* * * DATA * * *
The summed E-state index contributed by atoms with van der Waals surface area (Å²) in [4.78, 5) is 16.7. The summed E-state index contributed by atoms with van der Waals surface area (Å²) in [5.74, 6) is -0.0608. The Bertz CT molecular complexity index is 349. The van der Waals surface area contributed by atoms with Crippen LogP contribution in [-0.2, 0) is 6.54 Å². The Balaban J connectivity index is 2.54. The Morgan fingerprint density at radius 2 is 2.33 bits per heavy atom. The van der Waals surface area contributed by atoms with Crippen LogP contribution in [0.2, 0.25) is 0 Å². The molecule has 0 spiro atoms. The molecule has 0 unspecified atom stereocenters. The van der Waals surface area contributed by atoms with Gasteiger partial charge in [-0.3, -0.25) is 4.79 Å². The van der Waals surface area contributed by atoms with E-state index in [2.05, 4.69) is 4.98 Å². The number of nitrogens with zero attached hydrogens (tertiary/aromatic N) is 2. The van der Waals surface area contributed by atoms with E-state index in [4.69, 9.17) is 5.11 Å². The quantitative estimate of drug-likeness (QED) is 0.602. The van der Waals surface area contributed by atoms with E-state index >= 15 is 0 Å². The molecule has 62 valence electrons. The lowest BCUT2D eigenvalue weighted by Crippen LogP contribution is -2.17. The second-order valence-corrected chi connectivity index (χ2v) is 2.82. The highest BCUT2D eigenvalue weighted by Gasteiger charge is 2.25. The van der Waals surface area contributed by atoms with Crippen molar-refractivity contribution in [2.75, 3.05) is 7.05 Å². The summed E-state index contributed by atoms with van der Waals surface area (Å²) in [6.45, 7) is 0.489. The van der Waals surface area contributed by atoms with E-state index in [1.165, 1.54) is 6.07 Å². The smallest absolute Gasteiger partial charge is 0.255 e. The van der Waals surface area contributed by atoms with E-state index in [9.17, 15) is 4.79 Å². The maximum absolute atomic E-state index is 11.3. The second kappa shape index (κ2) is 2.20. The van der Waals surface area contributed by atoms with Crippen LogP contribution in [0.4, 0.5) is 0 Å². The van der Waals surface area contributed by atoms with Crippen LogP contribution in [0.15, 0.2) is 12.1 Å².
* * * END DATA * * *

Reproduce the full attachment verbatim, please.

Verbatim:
The summed E-state index contributed by atoms with van der Waals surface area (Å²) in [4.78, 5) is 16.7. The summed E-state index contributed by atoms with van der Waals surface area (Å²) in [5.74, 6) is -0.0608. The Bertz CT molecular complexity index is 349. The van der Waals surface area contributed by atoms with Crippen LogP contribution in [-0.2, 0) is 6.54 Å². The Balaban J connectivity index is 2.54. The Morgan fingerprint density at radius 2 is 2.33 bits per heavy atom. The van der Waals surface area contributed by atoms with Crippen LogP contribution in [0.2, 0.25) is 0 Å². The molecule has 0 spiro atoms. The molecule has 0 unspecified atom stereocenters. The van der Waals surface area contributed by atoms with Gasteiger partial charge in [-0.3, -0.25) is 4.79 Å². The van der Waals surface area contributed by atoms with E-state index in [2.05, 4.69) is 4.98 Å². The number of nitrogens with zero attached hydrogens (tertiary/aromatic N) is 2. The van der Waals surface area contributed by atoms with E-state index in [4.69, 9.17) is 5.11 Å². The quantitative estimate of drug-likeness (QED) is 0.602. The van der Waals surface area contributed by atoms with E-state index >= 15 is 0 Å². The molecule has 62 valence electrons. The lowest BCUT2D eigenvalue weighted by Crippen LogP contribution is -2.17. The second-order valence-corrected chi connectivity index (χ2v) is 2.82. The highest BCUT2D eigenvalue weighted by Gasteiger charge is 2.25. The van der Waals surface area contributed by atoms with Crippen molar-refractivity contribution in [2.75, 3.05) is 7.05 Å². The summed E-state index contributed by atoms with van der Waals surface area (Å²) in [6.45, 7) is 0.489. The van der Waals surface area contributed by atoms with E-state index in [1.165, 1.54) is 6.07 Å². The smallest absolute Gasteiger partial charge is 0.255 e. The van der Waals surface area contributed by atoms with E-state index in [9.17, 15) is 4.79 Å². The maximum absolute atomic E-state index is 11.3. The second kappa shape index (κ2) is 2.20. The van der Waals surface area contributed by atoms with Crippen LogP contribution in [0.4, 0.5) is 0 Å². The van der Waals surface area contributed by atoms with Crippen LogP contribution in [0.15, 0.2) is 12.1 Å².